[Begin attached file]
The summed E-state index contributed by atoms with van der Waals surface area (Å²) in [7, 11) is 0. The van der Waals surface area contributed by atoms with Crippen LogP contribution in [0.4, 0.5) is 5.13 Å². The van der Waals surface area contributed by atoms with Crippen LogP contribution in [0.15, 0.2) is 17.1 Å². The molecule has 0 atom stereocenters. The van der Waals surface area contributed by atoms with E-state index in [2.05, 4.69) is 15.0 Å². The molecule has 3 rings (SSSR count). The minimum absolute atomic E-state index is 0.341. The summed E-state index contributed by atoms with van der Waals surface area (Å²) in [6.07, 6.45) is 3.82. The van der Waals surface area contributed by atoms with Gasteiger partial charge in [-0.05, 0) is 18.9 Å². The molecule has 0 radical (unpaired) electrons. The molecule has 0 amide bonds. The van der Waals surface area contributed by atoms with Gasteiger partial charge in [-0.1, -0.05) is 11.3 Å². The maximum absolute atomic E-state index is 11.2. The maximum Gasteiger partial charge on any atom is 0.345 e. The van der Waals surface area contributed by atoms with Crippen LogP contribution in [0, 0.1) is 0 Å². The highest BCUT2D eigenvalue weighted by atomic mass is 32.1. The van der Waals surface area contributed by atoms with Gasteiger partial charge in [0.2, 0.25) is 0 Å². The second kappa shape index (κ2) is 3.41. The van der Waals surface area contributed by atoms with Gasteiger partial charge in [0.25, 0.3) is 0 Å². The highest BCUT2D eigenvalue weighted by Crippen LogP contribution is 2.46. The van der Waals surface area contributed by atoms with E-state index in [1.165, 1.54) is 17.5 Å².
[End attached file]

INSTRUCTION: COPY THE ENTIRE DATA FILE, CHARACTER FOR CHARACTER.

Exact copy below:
The summed E-state index contributed by atoms with van der Waals surface area (Å²) in [7, 11) is 0. The van der Waals surface area contributed by atoms with Crippen LogP contribution in [0.4, 0.5) is 5.13 Å². The van der Waals surface area contributed by atoms with Crippen LogP contribution in [0.15, 0.2) is 17.1 Å². The molecule has 0 atom stereocenters. The van der Waals surface area contributed by atoms with E-state index in [2.05, 4.69) is 15.0 Å². The molecule has 3 rings (SSSR count). The minimum absolute atomic E-state index is 0.341. The summed E-state index contributed by atoms with van der Waals surface area (Å²) in [6.07, 6.45) is 3.82. The van der Waals surface area contributed by atoms with Gasteiger partial charge in [-0.05, 0) is 18.9 Å². The molecule has 0 radical (unpaired) electrons. The molecule has 0 amide bonds. The van der Waals surface area contributed by atoms with Gasteiger partial charge in [-0.1, -0.05) is 11.3 Å². The maximum absolute atomic E-state index is 11.2. The maximum Gasteiger partial charge on any atom is 0.345 e. The van der Waals surface area contributed by atoms with Crippen LogP contribution in [0, 0.1) is 0 Å². The highest BCUT2D eigenvalue weighted by atomic mass is 32.1. The van der Waals surface area contributed by atoms with Gasteiger partial charge in [0.2, 0.25) is 0 Å². The second kappa shape index (κ2) is 3.41. The van der Waals surface area contributed by atoms with Gasteiger partial charge in [0.25, 0.3) is 0 Å². The highest BCUT2D eigenvalue weighted by Crippen LogP contribution is 2.46. The van der Waals surface area contributed by atoms with E-state index in [1.165, 1.54) is 17.5 Å².